Feds Investigate Friend of Charleston Shooting Suspect

By The Associated Press
The Associated Press
The Associated Press
September 16, 2015 Updated: September 16, 2015

CHARLESTON, S.C.—A friend of the white man accused of shooting nine black churchgoers to death in Charleston is being investigated by federal authorities, an official said Wednesday.

A federal law enforcement official briefed on the investigation told The Associated Press that a letter was sent last month telling Joey Meek of Lexington, South Carolina, that he was under investigation for lying to law enforcement and for failing to report a crime despite knowledge of it.

The official spoke on condition of anonymity because the official was not authorized to speak publicly about the investigation, which was first reported by The State newspaper.

Meek has said Dylann Roof stayed with him in Lexington County before the June 17 shootings at Emanuel African Methodist Episcopal Church.

During an interview in June, Meek told the AP how Roof, while getting drunk on vodka, had complained that “blacks were taking over the world” and that “someone needed to do something about it for the white race.”

People depart the Emanuel AME Church following Sunday services June 21, 2015 in Charleston, South Carolina. (Brendan Smialowski/AFP/Getty Images)
People depart the Emanuel AME Church following Sunday services June 21, 2015 in Charleston, South Carolina. (Brendan Smialowski/AFP/Getty Images)

Meek, who claims he called authorities after recognizing Roof from surveillance footage from the church, says his friend also told him he used birthday money from his parents to buy a .45-caliber Glock semi-automatic handgun.

Lindsey Fry, Meek’s girlfriend, said he is worried about going to jail and trying to get a lawyer after receiving the letter from federal agents saying he is under investigation for lying to law enforcement.

Roof faces nine counts of murder and other charges in state court in connection with the killings at the church. Roof also faces dozens of federal charges including hate crimes and obstruction of the practice of religion.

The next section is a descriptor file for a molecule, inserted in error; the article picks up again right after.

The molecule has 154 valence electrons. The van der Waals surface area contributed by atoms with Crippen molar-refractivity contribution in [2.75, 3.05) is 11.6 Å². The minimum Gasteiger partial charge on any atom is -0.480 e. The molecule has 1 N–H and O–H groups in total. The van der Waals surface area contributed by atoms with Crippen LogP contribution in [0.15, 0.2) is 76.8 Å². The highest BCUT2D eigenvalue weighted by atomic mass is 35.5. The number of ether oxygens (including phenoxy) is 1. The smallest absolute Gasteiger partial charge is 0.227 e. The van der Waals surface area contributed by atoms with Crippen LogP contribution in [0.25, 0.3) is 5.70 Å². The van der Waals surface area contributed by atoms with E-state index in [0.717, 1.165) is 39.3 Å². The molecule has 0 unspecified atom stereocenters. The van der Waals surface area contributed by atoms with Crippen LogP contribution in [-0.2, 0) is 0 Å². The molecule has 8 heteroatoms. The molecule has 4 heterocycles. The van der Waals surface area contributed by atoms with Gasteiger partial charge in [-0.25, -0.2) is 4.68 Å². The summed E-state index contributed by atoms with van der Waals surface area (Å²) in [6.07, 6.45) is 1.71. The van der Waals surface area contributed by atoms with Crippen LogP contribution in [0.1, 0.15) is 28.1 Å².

The state has said it will seek the death penalty in the case. However, Roof’s attorneys say he is willing to plead guilty to the charges, including murder, in exchange for a life sentence.

“We are putting the court on notice that our client is willing to plead guilty to all charges for life without parole,” William McGuire said.

During a July hearing in federal court, another attorney for Roof said his client wanted to also plead guilty to 33 federal charges, but that he couldn’t advise his client to do so until federal prosecutors say whether they are seeking the death penalty.

Separately, a judge said during a hearing Wednesday in Charleston that he will allow the release of some police documents and other evidence in connection with the shooting.

Judge J.C. Nicholson said he wanted to sit down with attorneys for the victims and the news media to review some of the more graphic evidence — including photographs of the crime scene — before deciding specifically what will be released. The judge also indicated the 911 calls could be released, but that there had been no decision whether it would be the tapes or simply transcripts of what was said.

Nicholson said he was concerned about the graphic crime-scene photographs stemming from the shooting at Emanuel AMEW church in Charleston.

“I see no benefit or reason for the news media to have access to those photographs showing people dead on the church floor,” Nicholson said Wednesday during the hearing.

Various news organizations, including The Associated Press, earlier had challenged Nicholson’s order preventing attorneys from discussing the case and preventing the release of emergency calls, witness statements, coroner reports and other documents stemming from the June 17 shootings at Emanuel AME Church.

Attorneys for the victims’ families say the material should not be released because doing so would violate the victims’ rights to privacy.

The judge expressed concern earlier that the right to a fair trial for Roof could be compromised by the release of some of that material.

Jay Bender, an attorney representing The Associated Press and other media organizations during the hearing, said he expects it will be a couple weeks before Nicholson issues a decision.

Bender said he expects transcripts of the calls, not the actual 911 audio tapes, to be released.